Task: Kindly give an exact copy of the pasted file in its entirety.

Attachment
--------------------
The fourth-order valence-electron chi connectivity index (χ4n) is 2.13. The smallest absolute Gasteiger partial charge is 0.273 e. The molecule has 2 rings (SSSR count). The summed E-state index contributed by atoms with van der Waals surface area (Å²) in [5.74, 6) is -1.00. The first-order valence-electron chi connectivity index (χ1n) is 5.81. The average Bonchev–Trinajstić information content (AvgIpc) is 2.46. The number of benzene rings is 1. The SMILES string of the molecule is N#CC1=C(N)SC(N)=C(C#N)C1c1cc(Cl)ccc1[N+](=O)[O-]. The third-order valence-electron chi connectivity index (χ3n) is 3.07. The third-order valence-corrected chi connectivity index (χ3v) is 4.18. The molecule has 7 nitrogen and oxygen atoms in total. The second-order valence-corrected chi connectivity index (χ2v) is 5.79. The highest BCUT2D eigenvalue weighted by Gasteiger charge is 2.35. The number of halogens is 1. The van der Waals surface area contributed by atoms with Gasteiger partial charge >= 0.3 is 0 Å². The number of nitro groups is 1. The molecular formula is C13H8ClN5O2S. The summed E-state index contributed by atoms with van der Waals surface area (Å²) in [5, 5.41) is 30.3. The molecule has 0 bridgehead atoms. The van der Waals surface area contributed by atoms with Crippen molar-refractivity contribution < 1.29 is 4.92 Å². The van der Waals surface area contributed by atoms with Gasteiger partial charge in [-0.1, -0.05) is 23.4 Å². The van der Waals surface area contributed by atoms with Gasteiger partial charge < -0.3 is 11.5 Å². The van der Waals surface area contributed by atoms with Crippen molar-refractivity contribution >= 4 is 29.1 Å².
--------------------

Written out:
The fourth-order valence-electron chi connectivity index (χ4n) is 2.13. The smallest absolute Gasteiger partial charge is 0.273 e. The molecule has 2 rings (SSSR count). The summed E-state index contributed by atoms with van der Waals surface area (Å²) in [5.74, 6) is -1.00. The first-order valence-electron chi connectivity index (χ1n) is 5.81. The average Bonchev–Trinajstić information content (AvgIpc) is 2.46. The number of benzene rings is 1. The SMILES string of the molecule is N#CC1=C(N)SC(N)=C(C#N)C1c1cc(Cl)ccc1[N+](=O)[O-]. The third-order valence-electron chi connectivity index (χ3n) is 3.07. The third-order valence-corrected chi connectivity index (χ3v) is 4.18. The molecule has 7 nitrogen and oxygen atoms in total. The second-order valence-corrected chi connectivity index (χ2v) is 5.79. The highest BCUT2D eigenvalue weighted by Gasteiger charge is 2.35. The number of halogens is 1. The van der Waals surface area contributed by atoms with Gasteiger partial charge >= 0.3 is 0 Å². The number of nitro groups is 1. The molecular formula is C13H8ClN5O2S. The summed E-state index contributed by atoms with van der Waals surface area (Å²) in [5, 5.41) is 30.3. The molecule has 0 bridgehead atoms. The van der Waals surface area contributed by atoms with Crippen molar-refractivity contribution < 1.29 is 4.92 Å². The van der Waals surface area contributed by atoms with Gasteiger partial charge in [-0.1, -0.05) is 23.4 Å². The van der Waals surface area contributed by atoms with Gasteiger partial charge < -0.3 is 11.5 Å². The van der Waals surface area contributed by atoms with Crippen molar-refractivity contribution >= 4 is 29.1 Å².